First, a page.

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Southern Stews: A Taste of the South

Stan Woodward
Stan Woodward

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McKissick Museum and director-videographer Stan Woodward explored regional foodways in the folklife documentary, Southern Stews: A Taste of the South. From the hills of Virginia to the South Carolina Lowcountry, open pot cooking has been a vibrant component of regional culinary traditions embraced by the diverse inhabitants of the South.

During the filming of the 1994 documentary, Brunswick Stew, Woodward’s interest in the folklife surrounding stew making grew. With Southern Stews: A Taste of the South, Woodward expanded beyond the battling ‘Brunswicks’ (Virginia and Georgia), and ventured into other parts like the West Virginia mountain valleys and the South Carolina Sea Islands, with nothing more than his camera and his appetite. Woodward found cooks transforming relatively mundane ingredients into culinary folk art and sharing this food with families and communities across the South.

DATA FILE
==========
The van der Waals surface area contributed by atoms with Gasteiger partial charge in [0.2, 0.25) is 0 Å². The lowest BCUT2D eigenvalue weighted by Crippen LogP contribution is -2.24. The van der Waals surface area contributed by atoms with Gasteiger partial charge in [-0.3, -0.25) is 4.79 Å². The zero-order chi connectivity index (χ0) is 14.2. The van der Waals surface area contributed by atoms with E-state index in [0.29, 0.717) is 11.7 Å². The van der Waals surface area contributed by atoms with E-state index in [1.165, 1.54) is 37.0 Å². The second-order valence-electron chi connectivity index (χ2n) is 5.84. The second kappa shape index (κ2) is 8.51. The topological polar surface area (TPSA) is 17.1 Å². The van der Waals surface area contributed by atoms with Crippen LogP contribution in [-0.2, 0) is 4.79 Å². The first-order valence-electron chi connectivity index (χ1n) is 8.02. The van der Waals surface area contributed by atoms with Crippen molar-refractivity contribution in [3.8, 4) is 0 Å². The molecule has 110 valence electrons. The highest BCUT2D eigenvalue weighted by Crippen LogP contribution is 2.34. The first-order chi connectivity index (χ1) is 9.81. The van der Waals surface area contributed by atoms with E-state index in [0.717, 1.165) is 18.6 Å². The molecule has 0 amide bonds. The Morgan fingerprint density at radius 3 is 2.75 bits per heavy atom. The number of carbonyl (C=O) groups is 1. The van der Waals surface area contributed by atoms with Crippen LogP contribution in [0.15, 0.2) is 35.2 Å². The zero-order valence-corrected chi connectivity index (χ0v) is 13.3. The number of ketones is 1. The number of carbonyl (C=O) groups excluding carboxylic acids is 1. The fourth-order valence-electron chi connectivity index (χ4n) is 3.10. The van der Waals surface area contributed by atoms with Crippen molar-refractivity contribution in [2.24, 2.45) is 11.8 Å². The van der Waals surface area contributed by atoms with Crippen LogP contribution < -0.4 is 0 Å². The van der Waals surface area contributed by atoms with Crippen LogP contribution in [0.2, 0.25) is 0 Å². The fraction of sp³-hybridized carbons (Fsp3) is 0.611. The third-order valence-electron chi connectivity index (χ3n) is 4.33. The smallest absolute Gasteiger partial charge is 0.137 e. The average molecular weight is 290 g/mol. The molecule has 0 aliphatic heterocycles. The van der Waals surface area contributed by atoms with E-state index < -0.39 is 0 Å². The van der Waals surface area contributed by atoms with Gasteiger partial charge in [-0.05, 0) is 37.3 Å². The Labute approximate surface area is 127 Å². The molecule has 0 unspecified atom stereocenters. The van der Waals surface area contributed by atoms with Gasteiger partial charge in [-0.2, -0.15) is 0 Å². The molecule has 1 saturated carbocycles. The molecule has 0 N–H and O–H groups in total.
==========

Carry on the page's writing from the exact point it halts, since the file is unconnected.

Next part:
Southern Stews: A Taste of the South examined the changing traditions of stew making that over time have come to reinforce and define community values and cohesiveness. This film explored the relationships between the stuff of stews – the ingredients, recipes, and artifacts used in their production – and the social dynamics of stew making. From Kentucky burgoo to Carolina hash, Southern stews are emblems of an idealized Southern identity. Woodward’s film showed the ways in which many Southerners maintain and protect traditional ways of life threatened by urbanization.

Woodward interviewed “stewmasters” who go to great lengths to make a case for the uniqueness of each local recipe and cooking technique. A burgoo in Owensboro, KY may be mutton-based, similar to a sheep stew in Dundas, Virginia, but differ in all other respects. Adherents view each as “definitive”.

Southern Stews: A Taste of the South is a production by Southern culture and folklife producer/director, Stan Woodward for the McKissick Museum of the University of South Carolina, and was funded by grants from the Southern Humanities Media Fund and the Humanities Council SC.

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